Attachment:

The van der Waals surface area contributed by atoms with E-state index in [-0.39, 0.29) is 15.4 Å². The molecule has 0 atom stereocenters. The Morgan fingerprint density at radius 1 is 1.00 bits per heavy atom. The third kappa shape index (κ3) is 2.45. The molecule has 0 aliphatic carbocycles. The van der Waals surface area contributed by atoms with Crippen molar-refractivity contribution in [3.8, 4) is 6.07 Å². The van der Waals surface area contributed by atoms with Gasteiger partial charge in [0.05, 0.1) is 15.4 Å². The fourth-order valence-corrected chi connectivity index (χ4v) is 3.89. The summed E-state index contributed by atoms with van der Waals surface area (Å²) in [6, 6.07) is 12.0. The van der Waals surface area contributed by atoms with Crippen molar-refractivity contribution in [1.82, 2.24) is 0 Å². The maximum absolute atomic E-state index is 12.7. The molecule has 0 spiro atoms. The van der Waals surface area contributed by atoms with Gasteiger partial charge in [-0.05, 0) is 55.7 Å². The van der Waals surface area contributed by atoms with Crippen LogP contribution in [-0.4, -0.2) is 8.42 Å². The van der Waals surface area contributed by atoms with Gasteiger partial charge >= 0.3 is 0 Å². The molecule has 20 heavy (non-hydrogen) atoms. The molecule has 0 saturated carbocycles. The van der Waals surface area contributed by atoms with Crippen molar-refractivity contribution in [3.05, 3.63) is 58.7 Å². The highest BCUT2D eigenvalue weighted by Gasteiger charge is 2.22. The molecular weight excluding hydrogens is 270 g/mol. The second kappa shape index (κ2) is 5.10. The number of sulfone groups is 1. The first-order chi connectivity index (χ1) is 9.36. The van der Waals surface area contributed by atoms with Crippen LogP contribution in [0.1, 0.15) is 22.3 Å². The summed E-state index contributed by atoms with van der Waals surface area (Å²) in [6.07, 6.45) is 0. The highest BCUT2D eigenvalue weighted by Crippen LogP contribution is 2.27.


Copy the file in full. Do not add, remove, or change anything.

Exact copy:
The van der Waals surface area contributed by atoms with E-state index in [-0.39, 0.29) is 15.4 Å². The molecule has 0 atom stereocenters. The Morgan fingerprint density at radius 1 is 1.00 bits per heavy atom. The third kappa shape index (κ3) is 2.45. The molecule has 0 aliphatic carbocycles. The van der Waals surface area contributed by atoms with Crippen molar-refractivity contribution in [3.8, 4) is 6.07 Å². The van der Waals surface area contributed by atoms with Gasteiger partial charge in [0.05, 0.1) is 15.4 Å². The fourth-order valence-corrected chi connectivity index (χ4v) is 3.89. The summed E-state index contributed by atoms with van der Waals surface area (Å²) in [6, 6.07) is 12.0. The van der Waals surface area contributed by atoms with Crippen molar-refractivity contribution in [1.82, 2.24) is 0 Å². The maximum absolute atomic E-state index is 12.7. The molecule has 0 spiro atoms. The van der Waals surface area contributed by atoms with Gasteiger partial charge in [-0.05, 0) is 55.7 Å². The van der Waals surface area contributed by atoms with Crippen LogP contribution in [-0.4, -0.2) is 8.42 Å². The van der Waals surface area contributed by atoms with Gasteiger partial charge >= 0.3 is 0 Å². The molecule has 20 heavy (non-hydrogen) atoms. The molecule has 0 saturated carbocycles. The van der Waals surface area contributed by atoms with Crippen molar-refractivity contribution in [3.05, 3.63) is 58.7 Å². The highest BCUT2D eigenvalue weighted by Gasteiger charge is 2.22. The molecular weight excluding hydrogens is 270 g/mol. The second kappa shape index (κ2) is 5.10. The number of sulfone groups is 1. The first-order chi connectivity index (χ1) is 9.36. The van der Waals surface area contributed by atoms with Crippen LogP contribution in [0.1, 0.15) is 22.3 Å². The summed E-state index contributed by atoms with van der Waals surface area (Å²) in [6.07, 6.45) is 0. The highest BCUT2D eigenvalue weighted by Crippen LogP contribution is 2.27.